17 Apr

Do GMOs Answer to a Higher Authority?

by GMO Skeptic


You’ve probably seen the long-running ad campaign by Hebrew National with the tagline “We answer to a higher authority”. The slogan, introduced in 1965 and popularized in TV advertising since 1975, made kosher synonymous with high quality in many consumers’ minds, and worked particularly well for Hebrew National hot dogs. After all, if G-d approves, they must be good. in fact, three-fourths of the brand’s purchasers are not even Jewish, so market penetration has indeed been heavenly.

A newer campaign uses the slogan “When your hot dog’s kosher, that’s a hot dog you can trust”, spring-boarding off the earlier ad’s huge success in linking kosher with better.

So if you’re concerned about restricting GMO consumption, you’ll naturally gravitate toward kosher products. Higher authority. Trust. Kosher. It appears G-d hates GMOs, right? Well, not exactly.

Hebrew National Ownership

Hebrew National was founded in 1905 and went through a succession of owners before being purchased by food giant ConAgra in 1993. The brand strongly identifies its products as being kosher but not without controversy among the Jewish community, especially Orthodox Jews.

ConAgra Foods, the parent company, has controversies of its own, especially among progressives. Those controversies have involved environmental and labor issues as well as the corporation’s guilty plea on criminal charges related to bribery of Federal inspectors and spraying stored grain with water to increase its weight so it could be sold for more money.

As you might expect, this being a GMO diary, ConAgra is a GMO proponent and helped defeat California’s GMO labeling ballot initiative through its contributions to “The Coalition Against The Costly Food Labeling Proposition“. After significant backlash for that support, though, ConAgra joined with other coalition members and Wal*Mart to promote a national labeling system, although that effort has since fizzled.

Going To The Dogs

According to Hebrew National, “What makes a kosher hot dog different? It’s all about what makes the cut (and what doesn’t). We only use premium cuts of beef from the front half of the cow, and then we pick the best from that.” If you have seen the TV commercials, you may recall that the announcer would follow those or similar lines with “No ifs, ands, or but[t]s.”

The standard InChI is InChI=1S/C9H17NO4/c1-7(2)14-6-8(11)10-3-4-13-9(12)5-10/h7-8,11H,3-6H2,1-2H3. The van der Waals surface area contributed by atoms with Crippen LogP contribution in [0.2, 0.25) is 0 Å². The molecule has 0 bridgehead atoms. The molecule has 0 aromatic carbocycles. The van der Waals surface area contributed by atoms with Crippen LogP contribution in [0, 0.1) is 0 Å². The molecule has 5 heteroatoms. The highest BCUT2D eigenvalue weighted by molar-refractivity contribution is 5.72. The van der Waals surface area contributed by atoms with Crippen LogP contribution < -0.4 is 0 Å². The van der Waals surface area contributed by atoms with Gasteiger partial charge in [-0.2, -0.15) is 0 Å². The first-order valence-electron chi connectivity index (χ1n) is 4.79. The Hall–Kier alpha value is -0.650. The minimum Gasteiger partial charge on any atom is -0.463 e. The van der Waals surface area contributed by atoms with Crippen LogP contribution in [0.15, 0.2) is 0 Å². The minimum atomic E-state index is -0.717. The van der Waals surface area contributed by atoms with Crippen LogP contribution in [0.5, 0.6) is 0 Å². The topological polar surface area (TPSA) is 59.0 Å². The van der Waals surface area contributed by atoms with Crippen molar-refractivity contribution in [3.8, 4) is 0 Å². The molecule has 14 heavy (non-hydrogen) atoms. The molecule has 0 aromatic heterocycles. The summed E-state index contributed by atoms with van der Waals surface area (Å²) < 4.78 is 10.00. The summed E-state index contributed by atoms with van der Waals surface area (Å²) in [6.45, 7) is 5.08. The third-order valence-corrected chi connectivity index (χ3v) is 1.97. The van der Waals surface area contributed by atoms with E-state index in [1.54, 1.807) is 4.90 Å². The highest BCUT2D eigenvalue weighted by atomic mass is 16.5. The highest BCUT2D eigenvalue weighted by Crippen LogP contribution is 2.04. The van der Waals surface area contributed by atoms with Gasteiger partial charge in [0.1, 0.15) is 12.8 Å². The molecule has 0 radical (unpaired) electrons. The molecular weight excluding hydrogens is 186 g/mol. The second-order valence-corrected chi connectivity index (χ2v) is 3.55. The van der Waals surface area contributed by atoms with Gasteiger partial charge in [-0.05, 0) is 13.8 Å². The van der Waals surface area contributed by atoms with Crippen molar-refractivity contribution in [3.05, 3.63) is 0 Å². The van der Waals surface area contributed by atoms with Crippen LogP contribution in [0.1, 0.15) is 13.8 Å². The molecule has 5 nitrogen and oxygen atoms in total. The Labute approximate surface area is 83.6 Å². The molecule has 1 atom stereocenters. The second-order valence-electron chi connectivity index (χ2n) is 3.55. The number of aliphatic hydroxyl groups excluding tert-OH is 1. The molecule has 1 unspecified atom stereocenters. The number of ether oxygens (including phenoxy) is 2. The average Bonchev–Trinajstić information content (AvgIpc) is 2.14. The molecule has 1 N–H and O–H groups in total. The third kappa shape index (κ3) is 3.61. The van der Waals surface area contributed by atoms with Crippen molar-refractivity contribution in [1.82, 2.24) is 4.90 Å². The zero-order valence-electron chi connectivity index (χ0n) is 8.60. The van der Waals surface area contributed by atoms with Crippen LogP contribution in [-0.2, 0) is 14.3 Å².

What are Hebrew National hot dogs actually made from, though? According to the package promotional text, they contain

  • No Artificial Flavors
  • No Artificial Colors
  • No Fillers
  • No By-Products
  • No Gluten

You may have noticed there was no No GMOs in that list.

That’s because Hebrew National hot dogs contain a small amount of GMO soy in the form of Hydrolyzed Soy Protein. In addition, those premium cuts of beef are cut from cattle that are fed with GMO feed. As it turns out, kosher does NOT mean that certified products contain no genetic engineering. Here is Hebrew National’s 2013 answer when asked whether their products are GMO free:

No, many of our products contain ingredients made from crops grown in the U.S. produced using biotechnology. We are working with our suppliers to better understand which of them are using these ingredients and we know it’s an important topic for many of our consumers. Thank you!

Opposing Views On GMOs

Just as in the non-kosher world, there are pro-GMO, anti-GMO, and Meh factions. Jewish environmental group Jewcology says

The time has come for Jews and Judaism to take a serious look at perhaps the most fundamental innovation of our time, the genetic manipulation of life. Genetic Engineering (GE), and the Genetically Modified Organisms (GMO’s) it has been used to create, are incompatible with some of the most basic and fundamental tenants of Jewish beliefs and values. To this point in time, the issues of GMO’s in general, and GMO’s in human food in particular, have been largely ignored by the Jewish community. (Jewcology — Why Genetically Modified Foods Should Not Be Considered Kosher)

Orthodox Union (OU), one of the top kosher certifying agencies and the agency cited in the Jewcology article, takes the opposing view. Or should I say took, because their statement on genetic engineering has been scrubbed from their website and from Google. Luckily, though, Internet Wayback Machine captured a snapshot in 2012. It boiled down to this:

Q. Are GMOs safe?
A. We’re not qualified to say.

Q. If a new strain of tomatoes is developed by introducing genetic material from a pig cell, is the tomato a Kosher entity?
A. The presence of a non-Kosher gene in a tomato does not render as non-Kosher all subsequent tomatoes that are “descendents” of the genetically altered tomato.

Naturally, the answer to the second question provoked an outcry from GMO skeptics and dietary law purists. We suspect that is why the statement was scrubbed from OU’s website. As pro-GMO forces might say, “Another victim of the anti-science anti-vaxxer tree-hugging commie socialists.”


Those seeking a way to avoid genetically engineered ingredients in their food have their work cut out for them. A kosher symbol on the package is no indication, and as the ingredients of National Hebrew hot dogs show, even products that “answer to a higher authority” have GMOs. Your best bet for now is the Non-GMO Project’s Verified Products list or a similar resource.

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